Interim OHA director David Baden spoke in an interview with the Capital Chronicle about how the audit showed how the cracks in the behavioral health system were still too apparent. He also stated that the agency agrees with the audit. In fact, reports say that OHA employees had concerns before the audit even began. OHA’s main ombudsperson, Ellen Pinney, told a coworker that she was fearing for the clients who qualified for care but wouldn’t actually receive it. The coworker she confided in would become the whistleblower.

Just as well, in 2022, federally-sanctioned watchdog organization Disability Rights Oregon had uncovered many cases of people who arbitrarily lost their mental health services. They also uncovered how many of the staffers employed by Comagine Health (the contractor used by OHA to assess potential patients) were being trained: through Youtube videos. Disability Rights Oregon confronted OHA and asked that they make changes to their system and give more adequate training to those who would be assessing who would get vital mental health care or not.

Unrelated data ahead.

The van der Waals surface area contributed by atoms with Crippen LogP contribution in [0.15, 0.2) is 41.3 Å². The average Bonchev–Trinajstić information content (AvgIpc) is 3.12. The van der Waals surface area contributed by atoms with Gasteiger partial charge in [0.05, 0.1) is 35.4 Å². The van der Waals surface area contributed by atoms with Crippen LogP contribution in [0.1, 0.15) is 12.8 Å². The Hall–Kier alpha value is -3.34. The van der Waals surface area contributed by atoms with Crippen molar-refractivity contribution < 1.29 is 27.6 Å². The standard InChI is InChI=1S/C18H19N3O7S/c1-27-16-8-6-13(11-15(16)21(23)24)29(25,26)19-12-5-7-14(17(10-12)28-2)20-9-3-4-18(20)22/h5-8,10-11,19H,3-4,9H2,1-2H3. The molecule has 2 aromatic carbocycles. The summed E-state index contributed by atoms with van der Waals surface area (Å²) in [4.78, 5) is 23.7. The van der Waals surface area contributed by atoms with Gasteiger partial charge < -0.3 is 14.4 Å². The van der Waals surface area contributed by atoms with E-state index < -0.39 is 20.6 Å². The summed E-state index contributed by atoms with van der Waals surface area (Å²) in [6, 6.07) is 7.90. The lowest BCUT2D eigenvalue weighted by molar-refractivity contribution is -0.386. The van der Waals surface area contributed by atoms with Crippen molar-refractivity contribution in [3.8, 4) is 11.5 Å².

Baden acknowledged that the audit was indeed factual, and that the agency needed to make sure that Oregon Residents are able to receive the care they need. “That’s not acceptable,” Baden said. “We’ve got to do better.”

There were other issues that just came from poor implementation. For example, at times agency officials would automatically approve requests for secure residential treatment, and along with this, money was sometimes “improperly used”. This delayed many peoples’ access to proper care, according to auditors.